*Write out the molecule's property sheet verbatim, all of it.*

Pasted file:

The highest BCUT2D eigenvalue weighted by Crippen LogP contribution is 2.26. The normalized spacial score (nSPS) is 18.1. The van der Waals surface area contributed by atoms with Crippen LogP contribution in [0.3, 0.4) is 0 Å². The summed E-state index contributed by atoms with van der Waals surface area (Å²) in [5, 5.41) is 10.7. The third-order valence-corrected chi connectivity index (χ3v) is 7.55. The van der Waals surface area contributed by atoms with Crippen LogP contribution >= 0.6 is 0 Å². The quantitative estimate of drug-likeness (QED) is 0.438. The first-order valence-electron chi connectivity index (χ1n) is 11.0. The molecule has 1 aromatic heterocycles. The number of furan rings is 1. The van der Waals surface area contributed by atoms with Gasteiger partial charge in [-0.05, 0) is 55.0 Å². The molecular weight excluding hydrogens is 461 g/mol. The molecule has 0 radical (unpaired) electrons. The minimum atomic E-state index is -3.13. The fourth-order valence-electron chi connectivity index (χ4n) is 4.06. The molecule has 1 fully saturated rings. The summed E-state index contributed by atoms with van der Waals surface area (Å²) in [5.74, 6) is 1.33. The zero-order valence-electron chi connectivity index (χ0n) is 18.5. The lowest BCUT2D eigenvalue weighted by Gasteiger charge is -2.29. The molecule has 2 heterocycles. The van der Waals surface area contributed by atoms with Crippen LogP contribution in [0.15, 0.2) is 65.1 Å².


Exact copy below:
The highest BCUT2D eigenvalue weighted by Crippen LogP contribution is 2.26. The normalized spacial score (nSPS) is 18.1. The van der Waals surface area contributed by atoms with Crippen LogP contribution in [0.3, 0.4) is 0 Å². The summed E-state index contributed by atoms with van der Waals surface area (Å²) in [5, 5.41) is 10.7. The third-order valence-corrected chi connectivity index (χ3v) is 7.55. The van der Waals surface area contributed by atoms with Crippen LogP contribution >= 0.6 is 0 Å². The quantitative estimate of drug-likeness (QED) is 0.438. The first-order valence-electron chi connectivity index (χ1n) is 11.0. The molecule has 1 aromatic heterocycles. The number of furan rings is 1. The van der Waals surface area contributed by atoms with Gasteiger partial charge in [-0.05, 0) is 55.0 Å². The molecular weight excluding hydrogens is 461 g/mol. The molecule has 0 radical (unpaired) electrons. The minimum atomic E-state index is -3.13. The fourth-order valence-electron chi connectivity index (χ4n) is 4.06. The molecule has 1 fully saturated rings. The summed E-state index contributed by atoms with van der Waals surface area (Å²) in [5.74, 6) is 1.33. The zero-order valence-electron chi connectivity index (χ0n) is 18.5. The lowest BCUT2D eigenvalue weighted by Gasteiger charge is -2.29. The molecule has 2 heterocycles. The van der Waals surface area contributed by atoms with Crippen LogP contribution in [0.15, 0.2) is 65.1 Å².